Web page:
A Cyclospora outbreak in Canada has sickened 51 people in four provinces. An ongoing investigation by the Public Health Agency of Canada, the Canadian Food Inspection Agency and Health Canada has not yet revealed the source of the outbreak.
Cyclospora is a parasite native to tropical climates. Often, illnesses are associated with travel to tropical or suntropical countries and imported produce is usually the source of non-travel outbreaks in the U.S. or Canada.
Recent U.S. outbreaks have been linked to cilantro and bagged salad mix. Other cyclospora outbreaks have been linked to raspberries, basil, blackberries, mesclun, and snap peas.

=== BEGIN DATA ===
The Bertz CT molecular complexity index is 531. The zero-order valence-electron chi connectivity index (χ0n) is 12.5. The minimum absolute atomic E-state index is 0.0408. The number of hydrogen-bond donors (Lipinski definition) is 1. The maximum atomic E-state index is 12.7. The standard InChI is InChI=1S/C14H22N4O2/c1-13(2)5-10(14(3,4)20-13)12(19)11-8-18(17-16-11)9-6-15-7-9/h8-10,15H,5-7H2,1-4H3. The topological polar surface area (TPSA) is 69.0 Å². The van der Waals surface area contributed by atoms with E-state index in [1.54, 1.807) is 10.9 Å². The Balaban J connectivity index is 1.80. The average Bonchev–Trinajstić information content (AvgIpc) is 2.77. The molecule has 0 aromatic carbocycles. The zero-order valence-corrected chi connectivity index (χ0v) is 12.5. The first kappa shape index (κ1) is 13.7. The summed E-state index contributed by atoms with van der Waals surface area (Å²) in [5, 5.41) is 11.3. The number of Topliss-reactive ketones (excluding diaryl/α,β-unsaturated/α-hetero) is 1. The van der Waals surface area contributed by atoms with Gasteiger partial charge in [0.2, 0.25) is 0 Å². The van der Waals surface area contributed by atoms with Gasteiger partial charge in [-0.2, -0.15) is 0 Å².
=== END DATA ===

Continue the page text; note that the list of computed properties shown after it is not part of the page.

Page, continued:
In this outbreak, the 51 cases were reported between May and July from: British Columbia (1), Alberta (2), Ontario (44), and Quebec (4). One person was hospitalized.
Cyclospora is passed in feces which can then can contaminate food or water and cause illness. Symptoms, which can last 70 days, include diarrhea that can be profuse and explosive, fatigue, weight loss, mild fever, loss of appetite and abdominal cramps. These symptoms usually develop one to two weeks after exposure.
Anyone who develops these symptoms should see a doctor. It is important to drink fluids to prevent dehydration.